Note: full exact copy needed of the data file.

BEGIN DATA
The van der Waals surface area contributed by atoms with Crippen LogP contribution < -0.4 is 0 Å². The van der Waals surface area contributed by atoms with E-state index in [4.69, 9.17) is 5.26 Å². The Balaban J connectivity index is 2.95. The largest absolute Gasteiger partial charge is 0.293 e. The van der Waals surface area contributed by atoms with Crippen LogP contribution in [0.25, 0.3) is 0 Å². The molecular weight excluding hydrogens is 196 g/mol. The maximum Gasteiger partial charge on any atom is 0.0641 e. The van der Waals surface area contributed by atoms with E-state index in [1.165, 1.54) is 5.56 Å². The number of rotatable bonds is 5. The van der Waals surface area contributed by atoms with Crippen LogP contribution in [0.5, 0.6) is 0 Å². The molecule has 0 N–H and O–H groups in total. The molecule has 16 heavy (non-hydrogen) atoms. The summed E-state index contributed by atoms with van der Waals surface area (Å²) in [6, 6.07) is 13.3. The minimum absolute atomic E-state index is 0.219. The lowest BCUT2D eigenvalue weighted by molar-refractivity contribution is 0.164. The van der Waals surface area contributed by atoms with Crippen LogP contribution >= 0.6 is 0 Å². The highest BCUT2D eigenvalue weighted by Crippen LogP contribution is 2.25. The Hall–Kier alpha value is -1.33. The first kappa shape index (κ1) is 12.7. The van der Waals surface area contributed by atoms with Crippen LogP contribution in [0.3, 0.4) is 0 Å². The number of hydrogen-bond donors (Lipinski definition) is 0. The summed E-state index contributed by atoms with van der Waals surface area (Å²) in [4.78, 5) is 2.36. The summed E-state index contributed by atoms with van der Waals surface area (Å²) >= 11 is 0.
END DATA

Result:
The van der Waals surface area contributed by atoms with Crippen LogP contribution < -0.4 is 0 Å². The van der Waals surface area contributed by atoms with E-state index in [4.69, 9.17) is 5.26 Å². The Balaban J connectivity index is 2.95. The largest absolute Gasteiger partial charge is 0.293 e. The van der Waals surface area contributed by atoms with Crippen LogP contribution in [0.25, 0.3) is 0 Å². The molecular weight excluding hydrogens is 196 g/mol. The maximum Gasteiger partial charge on any atom is 0.0641 e. The van der Waals surface area contributed by atoms with E-state index in [1.165, 1.54) is 5.56 Å². The number of rotatable bonds is 5. The van der Waals surface area contributed by atoms with Crippen LogP contribution in [0.5, 0.6) is 0 Å². The molecule has 0 N–H and O–H groups in total. The molecule has 16 heavy (non-hydrogen) atoms. The summed E-state index contributed by atoms with van der Waals surface area (Å²) in [6, 6.07) is 13.3. The minimum absolute atomic E-state index is 0.219. The lowest BCUT2D eigenvalue weighted by molar-refractivity contribution is 0.164. The van der Waals surface area contributed by atoms with Crippen LogP contribution >= 0.6 is 0 Å². The highest BCUT2D eigenvalue weighted by Crippen LogP contribution is 2.25. The Hall–Kier alpha value is -1.33. The first kappa shape index (κ1) is 12.7. The van der Waals surface area contributed by atoms with Crippen LogP contribution in [0.3, 0.4) is 0 Å². The number of hydrogen-bond donors (Lipinski definition) is 0. The summed E-state index contributed by atoms with van der Waals surface area (Å²) in [4.78, 5) is 2.36. The summed E-state index contributed by atoms with van der Waals surface area (Å²) >= 11 is 0.